The Italian government has asked the Italian media to tone down their coverage of the virus, so infection statistics are no longer available on the website of La Repubblica, the Italian New York Times. I am continuing to check and get numbers from the Worldometer site which seems to provide a decent and sober aggregation of facts with no sensationalism, editorialism, or speculation.
I have been fielding questions from friends stateside about what is happening here. The main spreads of infection in Italy remain in Lombardy and the Venice region. A patient zero has not yet been identified. La Repubblica reports that a cluster of four patients seem to contain patient zero within the group. I am all eyes on this for more news.
Florence seems quieter, but business as usual. Our kids are in school and have been all week. We’re both working and going into our respective offices. The grocery stores are stocked. Pharmacies are open. Hospitals are on alert. This seems normal to me, given the news. What is less usual is the departure of hundreds of American students from Florence. It is not necessarily that they’ll contact the infection – many certainly will, either in Florence or at home in the U.S. The primary concern is the difficulty in isolating and quarantining a student-aged person, or a cluster of infected students. They live in shared housing of 40 to 50 students, or in apartment shares. It would be difficult for Italian hospitals to make space for medical quarantine when Italy (and think about this) has a significant ageing and vulnerable population. On the downside, most travel insurance excludes global pandemics – maybe something to think of the next time you purchase a policy. This is negatively impacting student return travel.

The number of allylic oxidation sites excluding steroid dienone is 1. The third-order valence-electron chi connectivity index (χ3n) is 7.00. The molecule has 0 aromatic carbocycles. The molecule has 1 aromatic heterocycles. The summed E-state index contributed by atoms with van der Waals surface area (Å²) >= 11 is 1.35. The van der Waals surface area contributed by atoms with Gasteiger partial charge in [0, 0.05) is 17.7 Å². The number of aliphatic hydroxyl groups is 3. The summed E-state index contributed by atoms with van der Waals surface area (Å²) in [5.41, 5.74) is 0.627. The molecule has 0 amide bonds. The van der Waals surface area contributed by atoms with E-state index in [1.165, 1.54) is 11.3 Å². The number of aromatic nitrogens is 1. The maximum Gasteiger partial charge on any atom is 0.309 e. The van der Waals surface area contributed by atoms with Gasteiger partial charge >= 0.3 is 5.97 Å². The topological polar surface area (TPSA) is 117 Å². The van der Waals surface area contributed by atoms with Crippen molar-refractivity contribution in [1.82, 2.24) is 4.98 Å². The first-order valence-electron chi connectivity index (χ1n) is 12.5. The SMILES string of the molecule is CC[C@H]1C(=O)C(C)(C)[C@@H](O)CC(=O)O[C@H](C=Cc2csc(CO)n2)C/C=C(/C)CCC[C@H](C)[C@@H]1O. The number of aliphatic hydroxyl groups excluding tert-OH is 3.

And people, note. Those floppy surgical masks only protect other people from your sneezes and coughs. They won’t protect you from infection. Those lawnmower mask things are also, and of course, not 100% effective. Make sure you’re covering your mouth when you sneeze or cough, do so into your elbow, and review your hand-washing skills. And dispose of dirty tissues toute de suite.
A word on symptoms: sneezing and sniffling are not noted as primary symptoms of this infection. It’s a flu bug; it will start with a headache, body ache, and fever, followed by a persistent, dry cough. From there, if the person’s immune system doesn’t beat it, it progresses to pneumonia. Respiratory failure. That is the cause of death, I suspect, in many of these cases.
Worth stating here again: this virus, like all flu viruses, is hitting the elderly and immuno-compromised much harder than younger and healthier people – 8% mortality in the over-70, and 14.8% in the over-80 crowd. I don’t think (touch wood) many of us would suffer gravely from this infection, but any one of us could easily pass it on to an older or immuno-compromised person who would suffer. There is no vaccine. They are the ones we need to think of and protect first.
Finally, for a little context (I personally like a lot of context), see this current global epidemics list from the WHO. We live on a busy and crowded planet. There’s a lot of stuff going on, always.